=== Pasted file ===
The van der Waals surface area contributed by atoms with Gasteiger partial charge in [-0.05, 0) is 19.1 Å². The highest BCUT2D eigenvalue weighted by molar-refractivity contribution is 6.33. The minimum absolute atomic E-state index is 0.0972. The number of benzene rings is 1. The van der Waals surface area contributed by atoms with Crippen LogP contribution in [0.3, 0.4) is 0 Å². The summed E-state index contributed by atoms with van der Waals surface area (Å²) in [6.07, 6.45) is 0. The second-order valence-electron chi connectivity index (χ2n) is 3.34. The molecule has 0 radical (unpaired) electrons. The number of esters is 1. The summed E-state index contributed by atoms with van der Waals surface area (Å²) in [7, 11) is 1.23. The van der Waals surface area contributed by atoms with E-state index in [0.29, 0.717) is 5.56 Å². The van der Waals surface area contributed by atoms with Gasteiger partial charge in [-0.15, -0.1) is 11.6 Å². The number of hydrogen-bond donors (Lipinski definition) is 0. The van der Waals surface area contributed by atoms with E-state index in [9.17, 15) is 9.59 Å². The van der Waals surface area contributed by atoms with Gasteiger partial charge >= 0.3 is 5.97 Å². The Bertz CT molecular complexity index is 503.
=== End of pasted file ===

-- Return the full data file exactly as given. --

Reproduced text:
The van der Waals surface area contributed by atoms with Gasteiger partial charge in [-0.05, 0) is 19.1 Å². The highest BCUT2D eigenvalue weighted by molar-refractivity contribution is 6.33. The minimum absolute atomic E-state index is 0.0972. The number of benzene rings is 1. The van der Waals surface area contributed by atoms with Crippen LogP contribution in [0.3, 0.4) is 0 Å². The summed E-state index contributed by atoms with van der Waals surface area (Å²) in [6.07, 6.45) is 0. The second-order valence-electron chi connectivity index (χ2n) is 3.34. The molecule has 0 radical (unpaired) electrons. The number of esters is 1. The summed E-state index contributed by atoms with van der Waals surface area (Å²) in [7, 11) is 1.23. The van der Waals surface area contributed by atoms with E-state index in [0.29, 0.717) is 5.56 Å². The van der Waals surface area contributed by atoms with Gasteiger partial charge in [-0.15, -0.1) is 11.6 Å². The number of hydrogen-bond donors (Lipinski definition) is 0. The van der Waals surface area contributed by atoms with E-state index in [9.17, 15) is 9.59 Å². The van der Waals surface area contributed by atoms with Gasteiger partial charge >= 0.3 is 5.97 Å². The Bertz CT molecular complexity index is 503.